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An ambassador and trained facilitator under Eco Femme (a social enterprise working towards menstrual health in south India), Sanjina is also an active member of the MHM Collective- India and Menstrual Health Alliance- India. She has conducted Menstrual Health sessions in multiple government schools adopted by Rotary District 3240 as part of their WinS project in rural Bengal. She has also delivered training of trainers on SRHR, gender, sexuality and Menstruation for Tomorrow’s Foundation, Vikramshila Education Resource Society, Nirdhan trust and Micro Finance, Tollygunj Women In Need, Paint It Red in Kolkata.

Now as an MH Fellow with YKA, she’s expanding her impressive scope of work further by launching a campaign to facilitate the process of ensuring better menstrual health and SRH services for women residing in correctional homes in West Bengal. The campaign will entail an independent study to take stalk of the present conditions of MHM in correctional homes across the state and use its findings to build public support and political will to take the necessary action.

Saurabh has been associated with YKA as a user and has consistently been writing on the issue MHM and its intersectionality with other issues in the society. Now as an MHM Fellow with YKA, he’s launched the Right to Period campaign, which aims to ensure proper execution of MHM guidelines in Delhi’s schools.

The long-term aim of the campaign is to develop an open culture where menstruation is not treated as a taboo. The campaign also seeks to hold the schools accountable for their responsibilities as an important component in the implementation of MHM policies by making adequate sanitation infrastructure and knowledge of MHM available in school premises.

Read more about his campaign.

Harshita is a psychologist and works to support people with mental health issues, particularly adolescents who are survivors of violence. Associated with the Azadi Foundation in UP, Harshita became an MHM Fellow with YKA, with the aim of promoting better menstrual health.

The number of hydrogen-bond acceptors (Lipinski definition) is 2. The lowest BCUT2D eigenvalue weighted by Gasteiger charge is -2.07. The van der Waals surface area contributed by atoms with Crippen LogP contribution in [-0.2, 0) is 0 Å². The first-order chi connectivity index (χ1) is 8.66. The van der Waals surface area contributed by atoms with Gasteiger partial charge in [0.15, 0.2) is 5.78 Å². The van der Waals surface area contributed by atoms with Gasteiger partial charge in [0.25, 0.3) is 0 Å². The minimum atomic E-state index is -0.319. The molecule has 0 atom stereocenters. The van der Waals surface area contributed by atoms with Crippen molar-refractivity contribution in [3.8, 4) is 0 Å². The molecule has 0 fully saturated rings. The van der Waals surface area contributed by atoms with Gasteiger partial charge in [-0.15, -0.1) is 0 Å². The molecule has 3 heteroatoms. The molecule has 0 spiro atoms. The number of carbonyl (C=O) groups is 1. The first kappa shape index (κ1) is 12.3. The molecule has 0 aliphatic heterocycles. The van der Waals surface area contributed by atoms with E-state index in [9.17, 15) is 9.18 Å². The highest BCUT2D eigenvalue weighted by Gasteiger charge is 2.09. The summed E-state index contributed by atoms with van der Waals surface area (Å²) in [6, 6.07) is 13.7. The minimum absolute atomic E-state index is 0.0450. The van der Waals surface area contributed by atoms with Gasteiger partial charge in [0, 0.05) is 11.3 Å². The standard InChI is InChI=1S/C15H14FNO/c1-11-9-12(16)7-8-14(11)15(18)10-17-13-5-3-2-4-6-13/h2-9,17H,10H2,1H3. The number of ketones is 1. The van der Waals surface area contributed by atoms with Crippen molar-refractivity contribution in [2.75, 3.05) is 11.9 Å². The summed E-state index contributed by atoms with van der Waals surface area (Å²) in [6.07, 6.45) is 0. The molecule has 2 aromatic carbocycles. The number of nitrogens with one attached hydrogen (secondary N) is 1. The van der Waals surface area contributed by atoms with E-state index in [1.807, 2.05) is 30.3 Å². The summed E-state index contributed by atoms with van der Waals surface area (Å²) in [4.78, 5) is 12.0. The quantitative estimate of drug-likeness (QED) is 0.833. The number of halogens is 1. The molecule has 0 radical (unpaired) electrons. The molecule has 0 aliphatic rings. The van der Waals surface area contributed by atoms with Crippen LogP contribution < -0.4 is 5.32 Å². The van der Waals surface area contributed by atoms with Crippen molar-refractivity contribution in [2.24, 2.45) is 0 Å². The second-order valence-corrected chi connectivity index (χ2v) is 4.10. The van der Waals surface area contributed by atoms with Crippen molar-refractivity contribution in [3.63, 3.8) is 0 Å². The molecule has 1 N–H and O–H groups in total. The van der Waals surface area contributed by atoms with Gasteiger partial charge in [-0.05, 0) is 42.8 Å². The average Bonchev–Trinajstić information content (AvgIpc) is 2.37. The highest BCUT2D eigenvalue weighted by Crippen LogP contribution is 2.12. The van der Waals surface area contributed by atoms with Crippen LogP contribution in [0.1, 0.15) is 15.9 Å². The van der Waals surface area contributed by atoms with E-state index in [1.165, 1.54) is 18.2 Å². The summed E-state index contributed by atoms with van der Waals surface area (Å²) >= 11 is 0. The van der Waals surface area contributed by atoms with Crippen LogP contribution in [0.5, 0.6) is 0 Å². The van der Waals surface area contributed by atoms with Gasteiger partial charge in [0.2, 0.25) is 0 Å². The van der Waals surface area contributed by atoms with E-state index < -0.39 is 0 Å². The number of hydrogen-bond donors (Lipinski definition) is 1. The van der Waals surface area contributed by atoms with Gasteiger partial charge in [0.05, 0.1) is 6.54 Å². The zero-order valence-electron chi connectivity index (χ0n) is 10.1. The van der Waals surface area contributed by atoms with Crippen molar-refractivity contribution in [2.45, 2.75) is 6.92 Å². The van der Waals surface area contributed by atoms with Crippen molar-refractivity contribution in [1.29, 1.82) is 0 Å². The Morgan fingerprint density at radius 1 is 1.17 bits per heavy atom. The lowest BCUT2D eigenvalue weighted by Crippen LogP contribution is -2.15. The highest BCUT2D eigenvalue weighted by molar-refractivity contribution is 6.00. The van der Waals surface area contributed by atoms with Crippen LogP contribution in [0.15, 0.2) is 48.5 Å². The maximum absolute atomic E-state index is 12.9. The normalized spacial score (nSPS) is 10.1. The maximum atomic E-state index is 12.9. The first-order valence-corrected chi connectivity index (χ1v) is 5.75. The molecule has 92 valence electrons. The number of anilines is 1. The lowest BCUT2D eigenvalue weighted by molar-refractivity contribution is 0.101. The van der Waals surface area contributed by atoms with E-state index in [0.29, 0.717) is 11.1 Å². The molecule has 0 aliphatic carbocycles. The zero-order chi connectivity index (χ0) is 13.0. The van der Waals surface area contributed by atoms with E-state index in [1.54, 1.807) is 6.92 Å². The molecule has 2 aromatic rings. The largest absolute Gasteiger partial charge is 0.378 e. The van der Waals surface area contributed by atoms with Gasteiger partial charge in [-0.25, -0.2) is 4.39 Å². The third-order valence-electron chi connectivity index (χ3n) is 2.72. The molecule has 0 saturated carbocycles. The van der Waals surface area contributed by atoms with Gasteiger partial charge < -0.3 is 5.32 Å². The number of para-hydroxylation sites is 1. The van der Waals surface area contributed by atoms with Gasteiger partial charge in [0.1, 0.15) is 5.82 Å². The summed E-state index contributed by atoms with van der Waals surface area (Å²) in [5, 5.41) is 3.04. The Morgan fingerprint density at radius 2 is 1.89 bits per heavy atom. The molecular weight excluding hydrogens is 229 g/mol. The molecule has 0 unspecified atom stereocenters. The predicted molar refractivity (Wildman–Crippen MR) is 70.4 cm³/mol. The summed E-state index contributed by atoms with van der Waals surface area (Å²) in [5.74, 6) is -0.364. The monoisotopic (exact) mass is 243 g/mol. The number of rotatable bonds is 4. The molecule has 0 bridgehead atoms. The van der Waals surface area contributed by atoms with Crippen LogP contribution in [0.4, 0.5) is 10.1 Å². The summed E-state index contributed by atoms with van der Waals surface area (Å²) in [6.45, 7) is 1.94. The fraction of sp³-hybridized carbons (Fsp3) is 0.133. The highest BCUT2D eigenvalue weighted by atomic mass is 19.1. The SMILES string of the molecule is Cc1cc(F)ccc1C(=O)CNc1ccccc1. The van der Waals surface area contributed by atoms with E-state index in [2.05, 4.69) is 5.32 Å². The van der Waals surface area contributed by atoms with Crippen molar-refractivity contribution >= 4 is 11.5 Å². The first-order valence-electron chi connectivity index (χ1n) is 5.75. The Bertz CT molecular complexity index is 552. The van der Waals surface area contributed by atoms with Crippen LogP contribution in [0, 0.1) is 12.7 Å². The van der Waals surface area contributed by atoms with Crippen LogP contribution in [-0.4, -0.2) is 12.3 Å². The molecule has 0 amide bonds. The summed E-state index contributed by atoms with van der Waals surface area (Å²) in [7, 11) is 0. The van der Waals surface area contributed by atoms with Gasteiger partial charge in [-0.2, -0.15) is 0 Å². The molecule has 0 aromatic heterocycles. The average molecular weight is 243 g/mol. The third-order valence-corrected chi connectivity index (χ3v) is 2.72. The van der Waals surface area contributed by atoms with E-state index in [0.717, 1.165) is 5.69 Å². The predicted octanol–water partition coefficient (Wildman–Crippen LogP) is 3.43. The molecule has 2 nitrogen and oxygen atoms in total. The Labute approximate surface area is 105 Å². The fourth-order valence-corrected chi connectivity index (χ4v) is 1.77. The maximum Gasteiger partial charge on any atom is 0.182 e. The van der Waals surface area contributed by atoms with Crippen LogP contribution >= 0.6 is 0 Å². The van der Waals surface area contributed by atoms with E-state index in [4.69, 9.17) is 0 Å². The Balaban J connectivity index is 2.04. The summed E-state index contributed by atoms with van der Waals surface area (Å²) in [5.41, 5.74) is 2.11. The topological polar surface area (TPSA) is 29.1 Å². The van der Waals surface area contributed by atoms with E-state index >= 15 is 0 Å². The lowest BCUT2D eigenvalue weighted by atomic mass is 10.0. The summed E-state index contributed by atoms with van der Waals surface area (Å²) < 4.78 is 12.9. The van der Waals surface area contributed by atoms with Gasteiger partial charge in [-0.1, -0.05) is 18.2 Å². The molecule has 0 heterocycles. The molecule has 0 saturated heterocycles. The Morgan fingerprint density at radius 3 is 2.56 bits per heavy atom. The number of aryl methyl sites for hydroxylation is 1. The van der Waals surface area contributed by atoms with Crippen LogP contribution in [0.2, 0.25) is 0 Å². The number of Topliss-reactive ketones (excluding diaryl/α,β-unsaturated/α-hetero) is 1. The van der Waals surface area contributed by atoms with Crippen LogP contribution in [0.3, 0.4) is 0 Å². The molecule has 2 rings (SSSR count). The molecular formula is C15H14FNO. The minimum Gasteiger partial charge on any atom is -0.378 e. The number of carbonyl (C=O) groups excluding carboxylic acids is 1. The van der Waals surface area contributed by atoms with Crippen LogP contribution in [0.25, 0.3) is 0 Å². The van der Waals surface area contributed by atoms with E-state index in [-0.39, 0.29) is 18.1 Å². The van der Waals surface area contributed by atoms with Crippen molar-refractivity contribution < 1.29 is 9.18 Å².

Her campaign #MeriMarzi aims to promote menstrual health and wellness, hygiene and facilities for female sex workers in UP. She says, “Knowledge about natural body processes is a very basic human right. And for individuals whose occupation is providing sexual services, it becomes even more important.”

Meri Marzi aims to ensure sensitised, non-discriminatory health workers for the needs of female sex workers in the Suraksha Clinics under the UPSACS (Uttar Pradesh State AIDS Control Society) program by creating more dialogues and garnering public support for the cause of sex workers’ menstrual rights. The campaign will also ensure interventions with sex workers to clear misconceptions around overall hygiene management to ensure that results flow both ways.

Read more about her campaign.

MH Fellow Sabna comes with significant experience working with a range of development issues. A co-founder of Project Sakhi Saheli, which aims to combat period poverty and break menstrual taboos, Sabna has, in the past, worked on the issue of menstruation in urban slums of Delhi with women and adolescent girls. She and her team also released MenstraBook, with menstrastories and organised Menstra Tlk in the Delhi School of Social Work to create more conversations on menstruation.

With YKA MHM Fellow Vineet, Sabna launched Menstratalk, a campaign that aims to put an end to period poverty and smash menstrual taboos in society. As a start, the campaign aims to begin conversations on menstrual health with five hundred adolescents and youth in Delhi through offline platforms, and through this community mobilise support to create Period Friendly Institutions out of educational institutes in the city.

Read more about her campaign. 

A student from Delhi School of Social work, Vineet is a part of Project Sakhi Saheli, an initiative by the students of Delhi school of Social Work to create awareness on Menstrual Health and combat Period Poverty. Along with MHM Action Fellow Sabna, Vineet launched Menstratalk, a campaign that aims to put an end to period poverty and smash menstrual taboos in society.

As a start, the campaign aims to begin conversations on menstrual health with five hundred adolescents and youth in Delhi through offline platforms, and through this community mobilise support to create Period Friendly Institutions out of educational institutes in the city.

Find out more about the campaign here.